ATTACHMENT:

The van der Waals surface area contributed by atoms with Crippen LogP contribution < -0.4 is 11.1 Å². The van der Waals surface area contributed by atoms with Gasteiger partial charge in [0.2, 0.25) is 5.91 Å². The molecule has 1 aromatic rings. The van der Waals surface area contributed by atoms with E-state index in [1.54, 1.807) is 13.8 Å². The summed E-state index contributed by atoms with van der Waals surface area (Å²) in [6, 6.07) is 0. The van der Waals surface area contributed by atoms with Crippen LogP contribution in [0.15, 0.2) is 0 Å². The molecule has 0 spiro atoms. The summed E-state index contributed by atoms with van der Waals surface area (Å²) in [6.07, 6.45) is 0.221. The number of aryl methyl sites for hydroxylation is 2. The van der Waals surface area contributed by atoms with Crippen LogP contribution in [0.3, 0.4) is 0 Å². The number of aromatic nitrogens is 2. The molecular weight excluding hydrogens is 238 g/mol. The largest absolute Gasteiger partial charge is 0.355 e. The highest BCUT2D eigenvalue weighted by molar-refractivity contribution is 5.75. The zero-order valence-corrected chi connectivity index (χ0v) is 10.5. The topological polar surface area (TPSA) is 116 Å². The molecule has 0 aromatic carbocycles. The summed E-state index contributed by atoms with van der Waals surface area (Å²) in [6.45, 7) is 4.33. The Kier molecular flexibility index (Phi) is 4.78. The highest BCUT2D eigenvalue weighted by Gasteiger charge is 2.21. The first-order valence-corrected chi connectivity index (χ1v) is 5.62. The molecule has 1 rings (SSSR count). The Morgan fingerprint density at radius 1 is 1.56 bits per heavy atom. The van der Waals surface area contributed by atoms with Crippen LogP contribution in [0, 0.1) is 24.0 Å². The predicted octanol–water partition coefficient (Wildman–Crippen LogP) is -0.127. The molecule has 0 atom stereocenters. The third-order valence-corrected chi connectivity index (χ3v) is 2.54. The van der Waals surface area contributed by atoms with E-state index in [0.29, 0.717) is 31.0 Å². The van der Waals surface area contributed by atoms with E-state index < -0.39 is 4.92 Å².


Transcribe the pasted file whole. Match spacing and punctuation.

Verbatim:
The van der Waals surface area contributed by atoms with Crippen LogP contribution < -0.4 is 11.1 Å². The van der Waals surface area contributed by atoms with Gasteiger partial charge in [0.2, 0.25) is 5.91 Å². The molecule has 1 aromatic rings. The van der Waals surface area contributed by atoms with E-state index in [1.54, 1.807) is 13.8 Å². The summed E-state index contributed by atoms with van der Waals surface area (Å²) in [6, 6.07) is 0. The van der Waals surface area contributed by atoms with Crippen LogP contribution in [0.15, 0.2) is 0 Å². The molecule has 0 spiro atoms. The summed E-state index contributed by atoms with van der Waals surface area (Å²) in [6.07, 6.45) is 0.221. The number of aryl methyl sites for hydroxylation is 2. The van der Waals surface area contributed by atoms with Crippen LogP contribution in [0.3, 0.4) is 0 Å². The number of aromatic nitrogens is 2. The molecular weight excluding hydrogens is 238 g/mol. The largest absolute Gasteiger partial charge is 0.355 e. The highest BCUT2D eigenvalue weighted by molar-refractivity contribution is 5.75. The zero-order valence-corrected chi connectivity index (χ0v) is 10.5. The topological polar surface area (TPSA) is 116 Å². The molecule has 0 aromatic carbocycles. The summed E-state index contributed by atoms with van der Waals surface area (Å²) in [6.45, 7) is 4.33. The Kier molecular flexibility index (Phi) is 4.78. The highest BCUT2D eigenvalue weighted by Gasteiger charge is 2.21. The first-order valence-corrected chi connectivity index (χ1v) is 5.62. The molecule has 1 rings (SSSR count). The Morgan fingerprint density at radius 1 is 1.56 bits per heavy atom. The van der Waals surface area contributed by atoms with Crippen LogP contribution in [0, 0.1) is 24.0 Å². The predicted octanol–water partition coefficient (Wildman–Crippen LogP) is -0.127. The molecule has 0 atom stereocenters. The third-order valence-corrected chi connectivity index (χ3v) is 2.54. The van der Waals surface area contributed by atoms with E-state index in [0.29, 0.717) is 31.0 Å². The van der Waals surface area contributed by atoms with E-state index < -0.39 is 4.92 Å².